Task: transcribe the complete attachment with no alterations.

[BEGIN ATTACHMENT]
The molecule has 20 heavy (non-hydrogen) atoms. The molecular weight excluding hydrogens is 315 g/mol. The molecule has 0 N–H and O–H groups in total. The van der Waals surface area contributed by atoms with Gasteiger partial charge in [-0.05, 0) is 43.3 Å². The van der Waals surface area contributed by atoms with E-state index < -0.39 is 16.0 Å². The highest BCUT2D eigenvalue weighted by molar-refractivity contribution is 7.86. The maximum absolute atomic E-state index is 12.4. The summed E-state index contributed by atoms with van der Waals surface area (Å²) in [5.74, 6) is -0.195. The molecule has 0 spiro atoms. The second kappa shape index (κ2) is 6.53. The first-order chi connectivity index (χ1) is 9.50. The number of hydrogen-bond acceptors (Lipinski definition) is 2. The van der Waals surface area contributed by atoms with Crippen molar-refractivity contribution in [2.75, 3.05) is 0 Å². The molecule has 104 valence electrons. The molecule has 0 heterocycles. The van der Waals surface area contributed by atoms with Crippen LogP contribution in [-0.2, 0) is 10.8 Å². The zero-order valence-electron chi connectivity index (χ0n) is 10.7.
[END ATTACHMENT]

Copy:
The molecule has 20 heavy (non-hydrogen) atoms. The molecular weight excluding hydrogens is 315 g/mol. The molecule has 0 N–H and O–H groups in total. The van der Waals surface area contributed by atoms with Gasteiger partial charge in [-0.05, 0) is 43.3 Å². The van der Waals surface area contributed by atoms with E-state index < -0.39 is 16.0 Å². The highest BCUT2D eigenvalue weighted by molar-refractivity contribution is 7.86. The maximum absolute atomic E-state index is 12.4. The summed E-state index contributed by atoms with van der Waals surface area (Å²) in [5.74, 6) is -0.195. The molecule has 0 spiro atoms. The second kappa shape index (κ2) is 6.53. The first-order chi connectivity index (χ1) is 9.50. The number of hydrogen-bond acceptors (Lipinski definition) is 2. The van der Waals surface area contributed by atoms with Crippen molar-refractivity contribution in [2.75, 3.05) is 0 Å². The molecule has 104 valence electrons. The molecule has 0 heterocycles. The van der Waals surface area contributed by atoms with Crippen LogP contribution in [-0.2, 0) is 10.8 Å². The zero-order valence-electron chi connectivity index (χ0n) is 10.7.